Wednesday, April 29, 2009


Mr. Patteson - I have journals! But for some reason they show up on my blog below my post about those three pictures that I liked (so three posts down). Hey, does that mean they aren't late?

Wednesday, April 22, 2009


(at least now I have something to do over the weekend...)

6 completed journal entries

2 completed photographer reports

1 final project journal entry

1 Japanese folk tale

3 insightful sentences...

Coming soon to a blog post near you! 

Thursday, April 16, 2009


Alright, this is slightly random, but while I was leafing (scrolling) through Callie Shell's photographs (my next photographer report is on her), I stumbled across a webpage full of photographs that really blew me away. Hence this post.

I think this one really demonstrates how powerful the connection between the subject and the camera can be, especially in pictures of people. I love this photograph, particularly because the man in the middle is staring at the camera. You can't see the faces of anyone else in the picture, which sort of pushes them into the background and really pulls you into the point of view of the man in the center. I love how busy this scene is, yet how isolated he looks. Even the colors (gray and white in the middle of green and brown) set this guy apart from the rest of the photograph, and I think that's incredible. One of the things I came to believe/realize after Mr. Crane's lecture was that photography has to communicate with someone, and I think that this is a spectacular example of that.

This? This is creepy. But I love it. Again, the colors (something light in the middle of an overall dark photograph) isolate the subject. Also, the person in the photograph (who I think looks kind of like a ghost...) looks almost out of place. The background is very vague, but at the same time the kind of polished granite look makes the subject seem like he is somewhere they don't belong. However (and I'm not sure if this makes sense anywhere outside of my head...), they also seem sure about their position, if not entirely comfortable. Often when people are out of place they're very shy, and leave quickly, something they're all too eager to do. But this person doesn't look like he's going anywhere. It's like he knows that he doesn't belong here, but that fact alone isn't going to move him. He's rooted to the spot, even if it's not his.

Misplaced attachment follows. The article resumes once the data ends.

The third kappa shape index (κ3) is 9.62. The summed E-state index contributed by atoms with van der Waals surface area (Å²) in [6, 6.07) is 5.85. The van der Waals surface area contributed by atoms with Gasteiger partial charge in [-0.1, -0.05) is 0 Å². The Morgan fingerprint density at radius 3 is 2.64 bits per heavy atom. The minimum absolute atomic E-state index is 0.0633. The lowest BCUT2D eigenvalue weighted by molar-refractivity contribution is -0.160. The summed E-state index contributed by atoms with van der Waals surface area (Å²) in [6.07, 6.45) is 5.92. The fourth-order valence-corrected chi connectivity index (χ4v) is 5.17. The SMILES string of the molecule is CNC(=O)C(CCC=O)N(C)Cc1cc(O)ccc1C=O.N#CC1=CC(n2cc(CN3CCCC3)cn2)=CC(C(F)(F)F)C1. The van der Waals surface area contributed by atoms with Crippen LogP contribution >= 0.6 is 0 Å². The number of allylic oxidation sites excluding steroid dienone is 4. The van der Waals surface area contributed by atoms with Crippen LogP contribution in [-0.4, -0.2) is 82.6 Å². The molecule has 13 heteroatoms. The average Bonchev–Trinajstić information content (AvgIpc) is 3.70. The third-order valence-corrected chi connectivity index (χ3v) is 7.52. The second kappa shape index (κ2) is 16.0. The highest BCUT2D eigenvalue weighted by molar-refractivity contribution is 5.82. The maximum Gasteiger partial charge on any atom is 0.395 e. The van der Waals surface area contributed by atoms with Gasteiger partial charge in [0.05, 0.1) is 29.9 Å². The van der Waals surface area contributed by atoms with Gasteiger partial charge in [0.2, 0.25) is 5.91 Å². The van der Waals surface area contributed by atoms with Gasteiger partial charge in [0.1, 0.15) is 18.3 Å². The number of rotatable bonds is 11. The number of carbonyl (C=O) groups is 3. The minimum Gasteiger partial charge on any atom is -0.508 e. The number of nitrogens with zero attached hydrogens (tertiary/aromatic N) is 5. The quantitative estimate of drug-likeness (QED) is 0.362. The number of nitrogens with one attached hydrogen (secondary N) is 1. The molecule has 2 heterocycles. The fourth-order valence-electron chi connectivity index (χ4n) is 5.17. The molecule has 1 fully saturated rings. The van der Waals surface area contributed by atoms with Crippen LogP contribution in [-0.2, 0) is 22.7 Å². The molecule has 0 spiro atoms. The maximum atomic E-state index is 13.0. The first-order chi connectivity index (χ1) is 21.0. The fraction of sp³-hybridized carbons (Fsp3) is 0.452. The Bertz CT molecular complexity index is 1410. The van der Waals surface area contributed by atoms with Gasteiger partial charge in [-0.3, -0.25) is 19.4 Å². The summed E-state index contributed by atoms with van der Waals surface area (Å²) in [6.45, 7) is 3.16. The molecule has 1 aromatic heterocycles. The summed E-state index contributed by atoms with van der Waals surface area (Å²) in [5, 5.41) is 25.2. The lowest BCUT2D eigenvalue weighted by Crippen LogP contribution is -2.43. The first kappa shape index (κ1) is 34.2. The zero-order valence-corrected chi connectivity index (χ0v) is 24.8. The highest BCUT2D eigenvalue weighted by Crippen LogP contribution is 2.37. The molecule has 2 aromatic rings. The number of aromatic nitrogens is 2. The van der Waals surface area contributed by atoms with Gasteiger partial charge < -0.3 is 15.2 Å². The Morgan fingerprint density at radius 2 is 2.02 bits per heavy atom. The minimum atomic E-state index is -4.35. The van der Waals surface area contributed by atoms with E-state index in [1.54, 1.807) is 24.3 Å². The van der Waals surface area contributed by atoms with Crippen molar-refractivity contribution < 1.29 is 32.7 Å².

This photograph is one that only gets scarier the longer you look at it. At a first glance I only got the general gist of the picture - a woman being pushed away by a line of scary guys with sheilds. But then I started noticing little details that are frankly disturbing. For example, look down at the feet. I like how hers are in motion, raised and uneven, and I think it's pretty creepy that the shoes two feet to the left are absolutely still, and the man is just standing there. She's putting forth the effort to fight, but he doesn't look like he needs to do anything to combat her. Which is probably one of the scariest things in the world - an indestructible enemy.

Also, look at the bat coming out from behind the wall of black sheilds right above her head. It makes me wonder what happened about a second after this photograph was taken. Also, it's a little bit horrifying. These men clearly outnumber her, are larger, stronger, not holding children, and very well protected (against someone who really doesn't seem like a threat). Yet they're merciless and violent anyway. It seems (to me, at least) that this photograph kind of raises questions about humanity/morality, questions about what you can do to another human being and the extent that you can do it to.